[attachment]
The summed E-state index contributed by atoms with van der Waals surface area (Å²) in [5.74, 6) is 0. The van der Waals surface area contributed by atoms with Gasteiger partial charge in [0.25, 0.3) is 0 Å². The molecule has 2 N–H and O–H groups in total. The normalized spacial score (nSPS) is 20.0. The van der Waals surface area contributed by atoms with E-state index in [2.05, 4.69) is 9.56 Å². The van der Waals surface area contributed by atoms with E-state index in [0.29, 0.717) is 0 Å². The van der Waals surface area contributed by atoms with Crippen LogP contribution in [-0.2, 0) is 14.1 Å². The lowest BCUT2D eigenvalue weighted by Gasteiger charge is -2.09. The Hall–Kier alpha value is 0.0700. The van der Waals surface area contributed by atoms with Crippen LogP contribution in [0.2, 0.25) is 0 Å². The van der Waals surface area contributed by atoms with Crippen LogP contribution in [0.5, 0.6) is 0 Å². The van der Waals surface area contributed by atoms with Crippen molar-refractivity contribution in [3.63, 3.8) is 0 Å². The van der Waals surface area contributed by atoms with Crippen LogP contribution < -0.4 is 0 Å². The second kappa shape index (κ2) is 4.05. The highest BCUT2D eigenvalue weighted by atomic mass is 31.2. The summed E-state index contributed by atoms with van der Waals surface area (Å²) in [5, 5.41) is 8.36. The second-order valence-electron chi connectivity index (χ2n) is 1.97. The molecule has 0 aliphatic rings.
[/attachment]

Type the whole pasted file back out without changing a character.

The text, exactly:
The summed E-state index contributed by atoms with van der Waals surface area (Å²) in [5.74, 6) is 0. The van der Waals surface area contributed by atoms with Gasteiger partial charge in [0.25, 0.3) is 0 Å². The molecule has 2 N–H and O–H groups in total. The normalized spacial score (nSPS) is 20.0. The van der Waals surface area contributed by atoms with E-state index in [2.05, 4.69) is 9.56 Å². The van der Waals surface area contributed by atoms with E-state index in [0.29, 0.717) is 0 Å². The van der Waals surface area contributed by atoms with Crippen LogP contribution in [-0.2, 0) is 14.1 Å². The lowest BCUT2D eigenvalue weighted by Gasteiger charge is -2.09. The Hall–Kier alpha value is 0.0700. The van der Waals surface area contributed by atoms with Crippen LogP contribution in [0.2, 0.25) is 0 Å². The van der Waals surface area contributed by atoms with Crippen LogP contribution in [0.5, 0.6) is 0 Å². The van der Waals surface area contributed by atoms with Crippen molar-refractivity contribution in [3.63, 3.8) is 0 Å². The van der Waals surface area contributed by atoms with Crippen LogP contribution < -0.4 is 0 Å². The second kappa shape index (κ2) is 4.05. The highest BCUT2D eigenvalue weighted by atomic mass is 31.2. The summed E-state index contributed by atoms with van der Waals surface area (Å²) in [5, 5.41) is 8.36. The second-order valence-electron chi connectivity index (χ2n) is 1.97. The molecule has 0 aliphatic rings.